An electron moves from one plate to another across which there is a potential difference of 2000...

Question:

An electron moves from one plate to another across which there is a potential difference of 2000 V.

Find the speed with which the electron strikes the positive plate.

Potentials and Energy:

When an electron or other charged particle travels through a region of a potential difference, the particle gains a potential energy. Now by the conservation of energy, this potential energy is converted to kinetic energy once the particle moves under the potential. The potential difference that is used here is called the "accelerating voltage".

Answer and Explanation:


Given:

  • {eq}\displaystyle V = 2000\ V {/eq} is the potential difference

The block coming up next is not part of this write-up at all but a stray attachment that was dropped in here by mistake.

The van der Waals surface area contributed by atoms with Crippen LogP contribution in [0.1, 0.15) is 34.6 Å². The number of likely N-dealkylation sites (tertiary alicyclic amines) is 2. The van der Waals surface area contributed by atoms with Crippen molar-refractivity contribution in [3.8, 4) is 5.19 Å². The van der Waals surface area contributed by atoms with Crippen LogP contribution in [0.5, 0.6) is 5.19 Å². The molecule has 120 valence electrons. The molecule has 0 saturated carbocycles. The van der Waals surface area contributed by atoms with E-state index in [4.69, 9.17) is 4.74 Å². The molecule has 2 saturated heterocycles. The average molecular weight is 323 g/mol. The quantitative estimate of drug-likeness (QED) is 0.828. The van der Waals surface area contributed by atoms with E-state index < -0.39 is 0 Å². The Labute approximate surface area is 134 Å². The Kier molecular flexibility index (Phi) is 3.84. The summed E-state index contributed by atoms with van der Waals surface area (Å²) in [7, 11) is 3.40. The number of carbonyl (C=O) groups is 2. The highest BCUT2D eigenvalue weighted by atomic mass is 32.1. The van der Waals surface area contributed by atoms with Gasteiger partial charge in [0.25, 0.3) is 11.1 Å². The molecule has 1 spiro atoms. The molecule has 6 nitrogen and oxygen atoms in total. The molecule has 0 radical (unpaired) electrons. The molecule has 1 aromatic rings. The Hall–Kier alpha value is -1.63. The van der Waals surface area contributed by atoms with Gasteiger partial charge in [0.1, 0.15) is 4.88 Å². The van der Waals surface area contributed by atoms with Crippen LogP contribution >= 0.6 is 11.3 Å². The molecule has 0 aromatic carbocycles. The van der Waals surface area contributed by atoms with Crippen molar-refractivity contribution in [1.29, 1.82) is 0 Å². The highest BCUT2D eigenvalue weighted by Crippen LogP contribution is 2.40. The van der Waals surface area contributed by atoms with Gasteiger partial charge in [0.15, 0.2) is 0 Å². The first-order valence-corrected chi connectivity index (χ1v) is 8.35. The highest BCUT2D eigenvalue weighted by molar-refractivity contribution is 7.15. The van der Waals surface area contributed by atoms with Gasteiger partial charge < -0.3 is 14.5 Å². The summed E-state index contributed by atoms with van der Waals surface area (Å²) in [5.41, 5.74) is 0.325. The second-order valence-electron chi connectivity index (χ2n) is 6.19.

When the electron is accelerated through the potential difference, it gains an energy equal to:

{eq}\displaystyle E = qV {/eq}

Now at the max speed that it can achieve through the potential difference, this potential energy can be converted entirely to kinetic energy. We can thus equate these two:

{eq}\displaystyle qV = \frac{1}{2} mv^2 {/eq}

We now isolate the speed:

{eq}\displaystyle v = \sqrt{\frac{2qV}{m}} {/eq}

We substitute here (we use the charge and the mass for an electron):

{eq}\displaystyle v = \sqrt{\frac{2(1.602\ \times\ 10^{-19}\ C)(2000\ V)}{9.109\ \times\ 10^{-31}\ kg}} {/eq}

We will thus get;

{eq}\displaystyle \boxed{v = 2.65\ \times\ 10^7\ m/s} {/eq}


Learn more about this topic:

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What is Energy Conservation? - Definition, Process & Examples

from ICSE Environmental Science: Study Guide & Syllabus

Chapter 1 / Lesson 6
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